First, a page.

Todd Solondz did with his masterpiece Happiness what so few could do. Dealing with the subject of paedophilia – amongst an array of other uncomfortable topics – he brought us one of the most inspiring independent American movie of the 1990s. Almost twenty years on, his latest movie’s protagonist is a Dachshund. This ‘wiener-dog’ provides the film’s title and is at the heart of the four chapters within. The dog goes by several names from several owners over the duration of the film. We meet the stretched out hound in four different scenarios – the silent and content onlooker to a variety of chaos. Within Wiener-Dog there are echoes of Solondz’s earlier work such as the ingenious Welcome to the Dollhouse which contains the same blatant bleakness. Wiener-Dog has been a long time coming and unfortunately the tale stops wagging within the first 30 minutes. I tried so desperately to enjoy it, after waiting so long for what I had hoped to be one of the true gems of 2016. Alas, it’s all bark and no bite. Divided into 4 clear cut quarters, you can’t help but compare Wiener-Dog to other anthology works such as the magnificent Wild Tales or the collaborative efforts of New York Stories. Sadly all four chapters of Wiener-Dog lack something – be it rhythm, humour or drama.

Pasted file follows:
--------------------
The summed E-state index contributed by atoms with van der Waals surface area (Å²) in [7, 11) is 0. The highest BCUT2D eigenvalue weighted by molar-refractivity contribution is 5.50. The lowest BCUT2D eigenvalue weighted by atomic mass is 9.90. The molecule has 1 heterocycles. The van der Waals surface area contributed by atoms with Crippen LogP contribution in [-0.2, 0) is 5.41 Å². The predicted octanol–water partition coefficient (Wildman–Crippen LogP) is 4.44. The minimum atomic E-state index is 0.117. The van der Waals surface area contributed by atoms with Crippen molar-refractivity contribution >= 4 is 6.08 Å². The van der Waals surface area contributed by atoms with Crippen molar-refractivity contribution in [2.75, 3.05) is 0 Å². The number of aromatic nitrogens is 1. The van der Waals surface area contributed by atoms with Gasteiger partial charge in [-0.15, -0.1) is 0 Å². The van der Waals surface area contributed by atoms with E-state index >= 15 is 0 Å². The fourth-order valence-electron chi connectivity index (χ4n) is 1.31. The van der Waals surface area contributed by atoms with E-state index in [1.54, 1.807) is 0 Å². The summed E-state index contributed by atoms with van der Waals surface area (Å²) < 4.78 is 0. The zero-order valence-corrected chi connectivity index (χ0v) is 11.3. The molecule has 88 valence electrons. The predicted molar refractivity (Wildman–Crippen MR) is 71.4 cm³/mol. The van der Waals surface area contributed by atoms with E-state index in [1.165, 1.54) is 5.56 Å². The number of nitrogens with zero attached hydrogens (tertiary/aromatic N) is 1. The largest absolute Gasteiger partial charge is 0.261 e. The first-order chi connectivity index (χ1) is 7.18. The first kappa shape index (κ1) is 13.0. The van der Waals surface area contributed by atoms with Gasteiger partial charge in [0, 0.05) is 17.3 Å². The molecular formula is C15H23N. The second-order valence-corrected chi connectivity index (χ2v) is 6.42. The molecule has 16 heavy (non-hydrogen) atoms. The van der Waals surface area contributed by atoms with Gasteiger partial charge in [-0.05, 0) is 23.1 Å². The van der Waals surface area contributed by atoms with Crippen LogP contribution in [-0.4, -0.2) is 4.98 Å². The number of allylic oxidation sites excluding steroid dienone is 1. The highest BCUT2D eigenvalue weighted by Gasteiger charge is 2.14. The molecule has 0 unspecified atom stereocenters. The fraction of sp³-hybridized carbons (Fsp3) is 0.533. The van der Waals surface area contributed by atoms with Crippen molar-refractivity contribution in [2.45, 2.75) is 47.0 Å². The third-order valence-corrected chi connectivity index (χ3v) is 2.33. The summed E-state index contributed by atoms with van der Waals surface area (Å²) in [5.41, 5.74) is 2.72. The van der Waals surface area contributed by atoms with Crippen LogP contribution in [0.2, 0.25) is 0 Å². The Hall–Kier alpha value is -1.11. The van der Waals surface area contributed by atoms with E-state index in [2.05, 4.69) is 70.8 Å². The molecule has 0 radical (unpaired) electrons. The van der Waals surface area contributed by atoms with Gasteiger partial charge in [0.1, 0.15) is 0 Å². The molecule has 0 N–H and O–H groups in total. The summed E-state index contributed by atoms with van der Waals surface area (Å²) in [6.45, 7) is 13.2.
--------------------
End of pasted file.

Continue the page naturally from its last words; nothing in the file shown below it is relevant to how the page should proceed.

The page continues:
We’ve come to expect Solondz to punish his audience; delighting in making us squirm and wince when we least expect it. This is as true as ever in his latest on-screen outing. There was a woman in the screening I attended, who not only verbally acknowledged the animal’s adorable face each time it appeared, but at one point she was actually unable to control herself from holding up her mobile phone and snapping a quick picture of the animal. The only positive outcome of this behaviour was the fact that Wiener-Dog seemed most keen to offend her kind – those who had come for the cute little dog alone. In its dullest and most harrowing moments I could somehow take comfort in knowing that someone was more irritated, bored and confused than I. The film boasts a cool cast with the likes of Greta Gerwig, Ellen Burstyn and Girls star Zosia Mamet. Danny Devito, an actor I previously presumed to be the perfect puzzle piece to slot into Todd Solondz’s jigsaw, is wasted in the film’s dullest segment. The surprising star of the show is Kieran Culkin in the role of Brandon, a heroine addict and the continued subject of infatuation for Gerwig’s re-imagining of Dawn Wiener who fans will know from Solondz’s greatest film. Ultimately, Wiener-Dog is a mess. Disjointed and deflated, it lacks all the charisma and fury found in the director’s back catalogue.
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